The interview was published by Focus-Money.

Frankfurter Allgemeine Zeitung: Saving the virtual AGM (in German)

The government draft on the virtual general meeting follows the idea of transferring the analogue general meeting one-to-one into the digital world, criticises Dr Christine Bortenlänger. However, when anchoring the virtual AGM as an option in the company law, it is important to consider the special technical and organisational challenges of such a general meeting. The current government draft is far from what is practicable and in the interest of shareholders and companies.

The guest article appeared in the FAZ.

BOARD: Designing legal regulations for virtual general meetings in a sensible way (in German)

The legislator has presented a draft bill on the introduction of virtual AGMs of public listed companies, with which the government wants to create a seamless transition in time from the regulations on virtual general meetings under the Covid legislation. In their contribution, Dr Christine Bortenlänger and Sven Erwin Hemeling welcome the draft. However, in order to create an equivalent alternative to the presence general meeting, the special features of the new format must be better addressed.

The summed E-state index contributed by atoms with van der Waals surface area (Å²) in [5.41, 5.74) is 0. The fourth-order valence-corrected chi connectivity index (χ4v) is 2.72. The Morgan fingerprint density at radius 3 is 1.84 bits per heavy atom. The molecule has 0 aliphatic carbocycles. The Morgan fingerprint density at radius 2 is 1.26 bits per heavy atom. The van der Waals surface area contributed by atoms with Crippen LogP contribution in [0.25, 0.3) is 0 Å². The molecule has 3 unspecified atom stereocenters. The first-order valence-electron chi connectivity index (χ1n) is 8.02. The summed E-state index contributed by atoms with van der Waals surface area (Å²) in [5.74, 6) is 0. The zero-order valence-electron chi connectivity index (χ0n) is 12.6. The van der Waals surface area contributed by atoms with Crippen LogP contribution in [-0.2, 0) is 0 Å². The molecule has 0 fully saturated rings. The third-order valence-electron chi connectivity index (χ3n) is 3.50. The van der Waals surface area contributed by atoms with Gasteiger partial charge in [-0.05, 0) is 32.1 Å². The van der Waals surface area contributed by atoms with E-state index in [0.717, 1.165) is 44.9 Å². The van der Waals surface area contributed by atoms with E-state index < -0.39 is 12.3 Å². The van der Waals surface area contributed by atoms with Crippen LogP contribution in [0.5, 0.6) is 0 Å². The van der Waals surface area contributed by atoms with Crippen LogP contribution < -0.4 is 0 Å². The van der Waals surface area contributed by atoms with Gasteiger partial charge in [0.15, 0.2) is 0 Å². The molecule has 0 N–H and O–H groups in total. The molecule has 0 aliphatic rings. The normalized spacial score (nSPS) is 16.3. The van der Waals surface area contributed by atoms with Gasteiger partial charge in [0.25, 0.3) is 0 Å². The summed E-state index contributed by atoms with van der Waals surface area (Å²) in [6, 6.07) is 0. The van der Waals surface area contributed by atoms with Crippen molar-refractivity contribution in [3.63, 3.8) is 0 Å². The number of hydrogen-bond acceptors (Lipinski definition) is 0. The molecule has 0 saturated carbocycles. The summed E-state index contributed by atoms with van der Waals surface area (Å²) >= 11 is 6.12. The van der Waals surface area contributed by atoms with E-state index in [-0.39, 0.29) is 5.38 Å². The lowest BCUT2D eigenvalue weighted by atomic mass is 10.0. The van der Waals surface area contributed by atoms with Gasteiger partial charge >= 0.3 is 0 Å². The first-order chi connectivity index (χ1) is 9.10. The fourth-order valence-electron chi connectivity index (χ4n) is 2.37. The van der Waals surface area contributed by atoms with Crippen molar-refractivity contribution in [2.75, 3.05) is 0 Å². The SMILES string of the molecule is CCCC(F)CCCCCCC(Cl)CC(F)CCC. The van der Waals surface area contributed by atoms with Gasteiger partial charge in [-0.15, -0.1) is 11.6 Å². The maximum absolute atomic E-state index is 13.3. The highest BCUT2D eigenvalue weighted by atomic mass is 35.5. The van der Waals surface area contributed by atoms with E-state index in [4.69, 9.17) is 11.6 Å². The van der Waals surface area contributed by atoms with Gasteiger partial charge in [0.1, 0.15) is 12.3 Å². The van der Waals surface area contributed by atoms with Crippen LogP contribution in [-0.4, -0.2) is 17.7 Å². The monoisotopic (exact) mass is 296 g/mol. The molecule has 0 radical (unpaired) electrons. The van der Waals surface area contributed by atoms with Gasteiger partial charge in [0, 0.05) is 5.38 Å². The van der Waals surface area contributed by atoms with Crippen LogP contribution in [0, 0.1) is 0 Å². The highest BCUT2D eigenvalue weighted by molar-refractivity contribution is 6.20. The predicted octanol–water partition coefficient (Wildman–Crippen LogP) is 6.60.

The guest article appeared in BOARD - Zeitschrift für Aufsichtsräte.

Going Public: Developments in Capital Markets Law - Keeping an Eye on the Overall Burden for Companies

What 2022 has in store for companies in the area of capital market law was outlined by Dr Uta-Bettina von Altenbockum and Dr Gerrit Fey in their contribution to GoingPublic's Corporate Finance Law Special. In addition to the EU Listing Act and a consultation on the quality of financial reporting, the topic of sustainability plays a major role at the European level. The taxonomy, the Corporate Sustainability Reporting Directive with the standards to be developed as well as the European Supply Chain Act ensure that there is no room for boredom.

The guest article appeared on Going Public.

Ideas: Shares give people a share in the success of the economy - Interview with Dr. Franz-Josef Leven, Deputy Managing Director of Deutsches Aktieninstitut